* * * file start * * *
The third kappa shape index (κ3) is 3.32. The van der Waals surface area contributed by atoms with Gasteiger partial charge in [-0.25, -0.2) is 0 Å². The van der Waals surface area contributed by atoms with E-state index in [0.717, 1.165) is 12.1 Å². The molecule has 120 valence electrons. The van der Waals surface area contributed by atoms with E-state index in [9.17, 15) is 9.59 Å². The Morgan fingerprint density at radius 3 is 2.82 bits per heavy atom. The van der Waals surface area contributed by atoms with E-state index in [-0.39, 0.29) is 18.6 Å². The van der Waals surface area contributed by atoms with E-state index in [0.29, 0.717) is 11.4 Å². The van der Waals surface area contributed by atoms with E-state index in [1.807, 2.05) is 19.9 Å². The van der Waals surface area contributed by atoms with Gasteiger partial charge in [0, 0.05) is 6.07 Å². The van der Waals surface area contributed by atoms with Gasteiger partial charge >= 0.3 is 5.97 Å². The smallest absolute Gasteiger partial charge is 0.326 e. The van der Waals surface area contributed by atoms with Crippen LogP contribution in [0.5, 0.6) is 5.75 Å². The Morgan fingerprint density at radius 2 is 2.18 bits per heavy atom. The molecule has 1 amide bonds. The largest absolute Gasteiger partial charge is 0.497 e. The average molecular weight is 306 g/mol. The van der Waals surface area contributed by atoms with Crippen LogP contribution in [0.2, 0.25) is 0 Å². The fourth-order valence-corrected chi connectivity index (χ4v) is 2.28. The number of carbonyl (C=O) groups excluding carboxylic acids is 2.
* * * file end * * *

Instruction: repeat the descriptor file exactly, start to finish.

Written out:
The third kappa shape index (κ3) is 3.32. The van der Waals surface area contributed by atoms with Gasteiger partial charge in [-0.25, -0.2) is 0 Å². The van der Waals surface area contributed by atoms with E-state index in [0.717, 1.165) is 12.1 Å². The molecule has 120 valence electrons. The van der Waals surface area contributed by atoms with E-state index in [9.17, 15) is 9.59 Å². The Morgan fingerprint density at radius 3 is 2.82 bits per heavy atom. The van der Waals surface area contributed by atoms with E-state index in [-0.39, 0.29) is 18.6 Å². The van der Waals surface area contributed by atoms with E-state index in [0.29, 0.717) is 11.4 Å². The van der Waals surface area contributed by atoms with E-state index in [1.807, 2.05) is 19.9 Å². The van der Waals surface area contributed by atoms with Gasteiger partial charge in [0, 0.05) is 6.07 Å². The van der Waals surface area contributed by atoms with Gasteiger partial charge >= 0.3 is 5.97 Å². The smallest absolute Gasteiger partial charge is 0.326 e. The van der Waals surface area contributed by atoms with Crippen LogP contribution in [0.5, 0.6) is 5.75 Å². The Morgan fingerprint density at radius 2 is 2.18 bits per heavy atom. The molecule has 1 amide bonds. The largest absolute Gasteiger partial charge is 0.497 e. The average molecular weight is 306 g/mol. The van der Waals surface area contributed by atoms with Crippen LogP contribution in [0.2, 0.25) is 0 Å². The fourth-order valence-corrected chi connectivity index (χ4v) is 2.28. The number of carbonyl (C=O) groups excluding carboxylic acids is 2.